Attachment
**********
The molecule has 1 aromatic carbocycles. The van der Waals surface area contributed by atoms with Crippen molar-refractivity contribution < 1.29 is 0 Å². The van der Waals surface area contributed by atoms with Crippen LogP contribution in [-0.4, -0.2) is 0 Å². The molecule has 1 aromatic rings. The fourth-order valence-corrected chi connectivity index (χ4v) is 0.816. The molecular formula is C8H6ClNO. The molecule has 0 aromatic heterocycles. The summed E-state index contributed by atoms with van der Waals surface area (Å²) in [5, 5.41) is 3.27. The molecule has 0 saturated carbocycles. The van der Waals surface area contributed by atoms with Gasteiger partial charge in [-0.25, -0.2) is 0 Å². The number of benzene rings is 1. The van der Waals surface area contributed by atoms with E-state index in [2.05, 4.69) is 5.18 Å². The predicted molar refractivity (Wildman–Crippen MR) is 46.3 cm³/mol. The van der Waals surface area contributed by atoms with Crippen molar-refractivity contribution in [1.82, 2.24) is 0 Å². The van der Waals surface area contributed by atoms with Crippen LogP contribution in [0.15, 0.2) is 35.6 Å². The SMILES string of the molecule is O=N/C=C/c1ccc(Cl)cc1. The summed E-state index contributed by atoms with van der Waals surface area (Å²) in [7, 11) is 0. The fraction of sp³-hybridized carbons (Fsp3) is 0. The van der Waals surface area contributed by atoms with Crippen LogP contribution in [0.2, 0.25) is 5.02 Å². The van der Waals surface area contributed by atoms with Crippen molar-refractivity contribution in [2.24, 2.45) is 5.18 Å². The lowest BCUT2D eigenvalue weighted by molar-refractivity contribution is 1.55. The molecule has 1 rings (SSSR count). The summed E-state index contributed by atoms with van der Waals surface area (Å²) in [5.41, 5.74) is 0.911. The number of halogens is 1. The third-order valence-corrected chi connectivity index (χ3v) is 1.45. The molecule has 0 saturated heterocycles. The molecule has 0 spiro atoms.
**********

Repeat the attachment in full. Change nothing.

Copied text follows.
The molecule has 1 aromatic carbocycles. The van der Waals surface area contributed by atoms with Crippen molar-refractivity contribution < 1.29 is 0 Å². The van der Waals surface area contributed by atoms with Crippen LogP contribution in [-0.4, -0.2) is 0 Å². The molecule has 1 aromatic rings. The fourth-order valence-corrected chi connectivity index (χ4v) is 0.816. The molecular formula is C8H6ClNO. The molecule has 0 aromatic heterocycles. The summed E-state index contributed by atoms with van der Waals surface area (Å²) in [5, 5.41) is 3.27. The molecule has 0 saturated carbocycles. The van der Waals surface area contributed by atoms with Gasteiger partial charge in [-0.25, -0.2) is 0 Å². The number of benzene rings is 1. The van der Waals surface area contributed by atoms with E-state index in [2.05, 4.69) is 5.18 Å². The predicted molar refractivity (Wildman–Crippen MR) is 46.3 cm³/mol. The van der Waals surface area contributed by atoms with Crippen molar-refractivity contribution in [1.82, 2.24) is 0 Å². The van der Waals surface area contributed by atoms with Crippen LogP contribution in [0.15, 0.2) is 35.6 Å². The SMILES string of the molecule is O=N/C=C/c1ccc(Cl)cc1. The summed E-state index contributed by atoms with van der Waals surface area (Å²) in [7, 11) is 0. The fraction of sp³-hybridized carbons (Fsp3) is 0. The van der Waals surface area contributed by atoms with Crippen LogP contribution in [0.2, 0.25) is 5.02 Å². The van der Waals surface area contributed by atoms with Crippen molar-refractivity contribution in [2.24, 2.45) is 5.18 Å². The lowest BCUT2D eigenvalue weighted by molar-refractivity contribution is 1.55. The molecule has 1 rings (SSSR count). The summed E-state index contributed by atoms with van der Waals surface area (Å²) in [5.41, 5.74) is 0.911. The number of halogens is 1. The third-order valence-corrected chi connectivity index (χ3v) is 1.45. The molecule has 0 saturated heterocycles. The molecule has 0 spiro atoms.